Gina Miller, <firstname.lastname@example.org>, writes regarding nano-assembly:
> That's the molecular building blocks approach. Many people are considering
> this as a first step towards mature molecular manufacturing and for some
> purposes molecular building blocks may be all that we need. But if you want
> to build very strong diamondoid materials you need to be able to put every
> atom in it's place. It's a first step, it may be sufficient for some
> purposes, but it won't give you diamondoid.
Drexler's work does seem to be based on using small molecular units for
assembly. Nanosystems in section 8.6.4 describes several methods for
diamond construction, depending on what crystal face you are working on.
The first, for adding to what is called the 111 surface, consists of
(1) removing a hydrogen, (2) adding a unit consisting of two carbons
and a hydrogen, (3) adding a hydrogen to the carbons just added, and (4)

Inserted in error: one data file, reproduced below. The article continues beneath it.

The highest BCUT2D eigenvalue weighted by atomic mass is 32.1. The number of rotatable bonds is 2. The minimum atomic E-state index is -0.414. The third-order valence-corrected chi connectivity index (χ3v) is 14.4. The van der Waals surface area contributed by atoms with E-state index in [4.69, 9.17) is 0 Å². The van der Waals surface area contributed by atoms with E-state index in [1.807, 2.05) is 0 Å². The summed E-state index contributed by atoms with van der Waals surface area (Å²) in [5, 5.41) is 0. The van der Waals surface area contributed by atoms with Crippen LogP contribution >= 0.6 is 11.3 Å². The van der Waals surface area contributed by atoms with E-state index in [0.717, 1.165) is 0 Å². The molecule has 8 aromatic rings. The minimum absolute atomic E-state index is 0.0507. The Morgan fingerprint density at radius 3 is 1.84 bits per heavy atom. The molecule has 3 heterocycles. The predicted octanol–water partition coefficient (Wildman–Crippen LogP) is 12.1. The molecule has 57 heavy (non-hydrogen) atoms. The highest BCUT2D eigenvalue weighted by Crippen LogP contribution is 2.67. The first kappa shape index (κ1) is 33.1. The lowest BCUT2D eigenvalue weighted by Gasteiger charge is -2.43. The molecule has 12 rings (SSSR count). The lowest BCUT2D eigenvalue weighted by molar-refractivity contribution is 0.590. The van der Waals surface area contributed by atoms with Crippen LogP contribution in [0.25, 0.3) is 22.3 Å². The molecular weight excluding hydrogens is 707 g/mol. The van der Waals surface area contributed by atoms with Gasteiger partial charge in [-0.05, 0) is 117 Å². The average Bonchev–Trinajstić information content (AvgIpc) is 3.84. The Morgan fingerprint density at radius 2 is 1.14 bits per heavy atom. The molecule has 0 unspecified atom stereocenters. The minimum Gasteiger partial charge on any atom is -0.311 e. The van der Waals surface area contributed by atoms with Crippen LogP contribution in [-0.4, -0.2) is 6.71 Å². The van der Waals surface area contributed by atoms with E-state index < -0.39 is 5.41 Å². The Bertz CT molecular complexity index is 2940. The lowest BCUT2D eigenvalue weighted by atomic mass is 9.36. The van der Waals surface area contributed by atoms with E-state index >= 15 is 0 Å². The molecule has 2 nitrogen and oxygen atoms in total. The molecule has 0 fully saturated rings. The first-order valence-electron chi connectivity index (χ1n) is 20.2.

removing two hydrogens farther along. This keeps the face of the carbon
terminated with hydrogen atoms to preserve the necessary crystalline
structure. They also a one at a time carbon atom addition to the 110
crystal surface, and a pairwise carbon atom addition to the 100 face.
In 8.6.5 he discusses building with even larger units, Cumulene strands,
which are one-dimensional strings of pure carbon, or hexagonal strands
like tightly rolled tubes of graphite, can be laid down parallel to
produce diamond structures.
I think the bottom line is that the particular tools and units that are
used will depend on the mechanical and chemical constraints of what is
to be built. It may turn out that you add some atoms in a unit, and
then remove some of what you just added. In the 111 diamond synthesis,
it is necessary to keep putting on and taking off hydrogen atoms to
prevent incorrect bonds from forming as the carbon loops back on itself.
The best synthesis approach for a given structure will depend on messy
details of chemistry.
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